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Quirks in interest-rate benchmarks always make for a fun time here at Alphaville.
So we were intrigued by Barclays’ recent note highlighting a corner of money markets that may be unnecessarily excluded from calculations of the Secured Overnight Financing Rate, or SOFR, the US’s regulator-selected replacement for Libor.
Long story short: SOFR’s underlying transactions exclude a type of trade with volume that totals 10 to 15 per cent of what’s currently included. These types of trades are also expected to get more popular in coming years, mostly because they help reduce a type of capital constraint imposed by the expansion of clearing requirements.
OK now let’s take a step back. SOFR measures the cost of repo agreements that basically involve pledging Treasuries as collateral to borrow cash short-term. (Nb: It’s really a sale with a promise to repurchase. That does matter for various reasons, but isn’t super relevant here.) Libor, in contrast, is the cost of unsecured lending between banks, but after a massive scandal and an equally massive change in the way regulators view bank capital, there hasn’t been much action in that market.
Unlike unsecured interbank loans, there is a whole ton of volume in the market for Treasury repo.
And yet there are still some transactions that might be missing from the data underlying SOFR, says Barclays. SOFR doesn’t include forward-starting or “reg” repo transactions, which occur on a different timeline than the daily morning rush of financial institutions’ most urgent financing needs.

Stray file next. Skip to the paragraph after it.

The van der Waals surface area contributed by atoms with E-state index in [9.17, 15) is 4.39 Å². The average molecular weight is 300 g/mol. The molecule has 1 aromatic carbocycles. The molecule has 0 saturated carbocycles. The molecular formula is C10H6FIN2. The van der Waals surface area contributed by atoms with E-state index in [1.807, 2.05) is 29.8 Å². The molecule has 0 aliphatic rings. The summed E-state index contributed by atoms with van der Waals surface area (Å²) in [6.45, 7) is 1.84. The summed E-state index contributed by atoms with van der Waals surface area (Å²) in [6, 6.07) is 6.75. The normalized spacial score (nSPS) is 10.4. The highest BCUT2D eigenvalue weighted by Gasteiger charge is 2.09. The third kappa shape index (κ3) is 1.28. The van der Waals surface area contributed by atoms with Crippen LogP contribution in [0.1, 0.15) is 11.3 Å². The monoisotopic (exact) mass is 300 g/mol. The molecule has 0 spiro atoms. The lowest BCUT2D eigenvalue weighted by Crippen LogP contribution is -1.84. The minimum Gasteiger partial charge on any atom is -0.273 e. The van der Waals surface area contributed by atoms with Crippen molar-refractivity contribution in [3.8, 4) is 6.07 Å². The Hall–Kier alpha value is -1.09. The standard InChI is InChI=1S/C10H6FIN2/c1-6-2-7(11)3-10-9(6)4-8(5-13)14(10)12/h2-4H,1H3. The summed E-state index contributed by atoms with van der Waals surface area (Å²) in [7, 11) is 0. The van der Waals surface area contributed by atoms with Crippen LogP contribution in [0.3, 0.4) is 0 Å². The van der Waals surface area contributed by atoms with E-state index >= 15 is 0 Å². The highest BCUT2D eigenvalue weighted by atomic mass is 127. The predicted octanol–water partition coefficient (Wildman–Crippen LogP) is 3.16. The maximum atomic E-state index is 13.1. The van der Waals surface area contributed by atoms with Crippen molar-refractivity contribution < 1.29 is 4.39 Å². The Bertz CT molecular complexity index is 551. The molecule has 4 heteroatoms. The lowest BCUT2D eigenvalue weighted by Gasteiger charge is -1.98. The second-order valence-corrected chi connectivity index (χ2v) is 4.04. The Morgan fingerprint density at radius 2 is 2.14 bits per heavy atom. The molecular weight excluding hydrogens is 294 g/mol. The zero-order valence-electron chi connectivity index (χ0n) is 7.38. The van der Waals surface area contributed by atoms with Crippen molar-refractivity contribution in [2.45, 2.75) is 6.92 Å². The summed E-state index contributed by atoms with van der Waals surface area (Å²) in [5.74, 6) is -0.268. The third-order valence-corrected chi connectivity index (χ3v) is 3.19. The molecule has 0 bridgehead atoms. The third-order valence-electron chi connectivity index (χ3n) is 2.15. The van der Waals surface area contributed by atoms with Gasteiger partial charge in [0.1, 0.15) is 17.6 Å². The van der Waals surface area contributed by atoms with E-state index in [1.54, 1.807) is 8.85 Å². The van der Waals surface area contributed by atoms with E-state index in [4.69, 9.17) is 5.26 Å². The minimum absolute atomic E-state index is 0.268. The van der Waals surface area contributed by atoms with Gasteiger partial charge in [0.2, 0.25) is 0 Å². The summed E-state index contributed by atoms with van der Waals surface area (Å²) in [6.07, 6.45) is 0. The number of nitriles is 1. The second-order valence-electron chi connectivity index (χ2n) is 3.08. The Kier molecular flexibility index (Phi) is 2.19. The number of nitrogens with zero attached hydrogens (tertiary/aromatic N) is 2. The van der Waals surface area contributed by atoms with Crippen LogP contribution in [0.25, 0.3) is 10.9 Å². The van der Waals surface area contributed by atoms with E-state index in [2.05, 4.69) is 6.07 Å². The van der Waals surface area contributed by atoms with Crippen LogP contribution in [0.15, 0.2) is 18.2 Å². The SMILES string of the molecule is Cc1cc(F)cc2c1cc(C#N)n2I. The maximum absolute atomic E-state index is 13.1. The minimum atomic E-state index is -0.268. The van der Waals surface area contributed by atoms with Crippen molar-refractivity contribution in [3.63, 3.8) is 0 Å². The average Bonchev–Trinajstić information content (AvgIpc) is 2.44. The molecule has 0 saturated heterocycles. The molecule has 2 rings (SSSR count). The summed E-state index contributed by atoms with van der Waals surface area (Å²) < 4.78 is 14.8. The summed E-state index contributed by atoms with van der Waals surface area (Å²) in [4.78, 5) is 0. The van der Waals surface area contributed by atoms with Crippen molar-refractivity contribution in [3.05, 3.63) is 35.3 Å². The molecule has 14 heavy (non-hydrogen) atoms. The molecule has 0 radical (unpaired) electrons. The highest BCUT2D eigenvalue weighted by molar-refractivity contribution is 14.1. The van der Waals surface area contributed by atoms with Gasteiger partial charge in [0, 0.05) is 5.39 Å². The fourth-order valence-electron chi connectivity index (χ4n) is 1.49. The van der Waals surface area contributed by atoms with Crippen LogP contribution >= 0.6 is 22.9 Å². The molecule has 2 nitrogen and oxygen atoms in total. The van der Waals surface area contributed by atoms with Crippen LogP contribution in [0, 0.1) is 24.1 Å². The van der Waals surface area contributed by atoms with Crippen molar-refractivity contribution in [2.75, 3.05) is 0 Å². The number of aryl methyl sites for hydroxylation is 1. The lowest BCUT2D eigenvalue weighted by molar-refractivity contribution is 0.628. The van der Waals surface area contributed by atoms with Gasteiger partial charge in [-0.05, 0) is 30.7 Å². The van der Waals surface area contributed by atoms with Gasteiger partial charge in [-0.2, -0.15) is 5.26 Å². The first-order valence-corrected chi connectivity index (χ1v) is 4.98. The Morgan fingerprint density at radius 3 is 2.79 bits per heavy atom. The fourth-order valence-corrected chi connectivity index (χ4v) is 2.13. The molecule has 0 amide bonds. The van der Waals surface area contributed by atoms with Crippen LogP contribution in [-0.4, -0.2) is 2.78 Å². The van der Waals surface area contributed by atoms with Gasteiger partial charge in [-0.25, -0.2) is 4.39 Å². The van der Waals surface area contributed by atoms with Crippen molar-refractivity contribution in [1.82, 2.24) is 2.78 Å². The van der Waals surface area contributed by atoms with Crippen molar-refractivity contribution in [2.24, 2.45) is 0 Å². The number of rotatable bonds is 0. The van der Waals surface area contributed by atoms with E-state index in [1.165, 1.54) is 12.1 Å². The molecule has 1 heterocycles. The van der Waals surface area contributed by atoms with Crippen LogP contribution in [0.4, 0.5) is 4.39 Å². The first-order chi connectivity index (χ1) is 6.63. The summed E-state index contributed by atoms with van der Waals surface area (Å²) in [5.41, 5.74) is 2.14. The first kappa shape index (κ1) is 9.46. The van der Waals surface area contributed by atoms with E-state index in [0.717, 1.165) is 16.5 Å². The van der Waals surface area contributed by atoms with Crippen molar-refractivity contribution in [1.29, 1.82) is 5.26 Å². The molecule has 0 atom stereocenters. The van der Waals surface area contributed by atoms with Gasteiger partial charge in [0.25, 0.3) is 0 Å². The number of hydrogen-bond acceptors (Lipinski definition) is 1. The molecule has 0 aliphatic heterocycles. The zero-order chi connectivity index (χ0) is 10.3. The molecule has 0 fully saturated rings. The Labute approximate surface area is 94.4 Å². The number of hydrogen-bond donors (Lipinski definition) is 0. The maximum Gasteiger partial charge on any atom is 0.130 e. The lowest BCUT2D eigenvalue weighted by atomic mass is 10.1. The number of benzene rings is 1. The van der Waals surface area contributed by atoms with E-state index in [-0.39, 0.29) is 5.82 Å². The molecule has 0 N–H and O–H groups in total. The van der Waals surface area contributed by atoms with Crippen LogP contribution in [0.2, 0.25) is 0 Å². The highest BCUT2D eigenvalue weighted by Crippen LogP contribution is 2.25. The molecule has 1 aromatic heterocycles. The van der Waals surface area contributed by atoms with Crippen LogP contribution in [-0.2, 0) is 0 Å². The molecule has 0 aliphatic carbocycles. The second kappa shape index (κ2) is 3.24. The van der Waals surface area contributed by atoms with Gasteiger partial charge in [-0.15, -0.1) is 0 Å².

Barclays describes the schedule quite nicely:
Cash [repo] trading is an early morning market. On December 11, $15bn worth of cash settled repo across 193 transactions occurred in the first second of trading. By the end of the first minute, 20% of the day’s cash trades had already occurred (Figure 5). While activity tapers off somewhat after the first 10m of trading, about half of the roughly $500bn in daily trades was already completed by 7:15-7:20am on both days (Figure 6). By 10:30, cash trading is mostly done for the day and just 6% ($30bn) traded after the 1:15pm RRP close.
Reg activity occurs simultaneously but at a slower pace. Reg volumes did not breach their 50% threshold until after 9am.
This likely reflects traders’ priorities. Traders are more occupied with their principal task early in the morning (that is, getting funded that day). Once this is finished, they can turn to their “homework” — reg trading. By trading reg, they also reduce the volume of securities that need to be funded when they come back to the office the next morning.
Reg trades are basically repo traders working ahead for the coming days. Maybe they’re inspired by what Barclays calls the “beach effect”, or trying to get out of the office in time to reach the Hamptons each Friday.
That could make reg repo pricing a little more arbitrary, we guess? And the trades probably include some type of premium to account for any uncertainty about interest rates one day in the future. On the other hand, Barclays argues that reg repo trades are helpful because of those timing differences. They help provide a starting point for repo traders in the busy morning hours.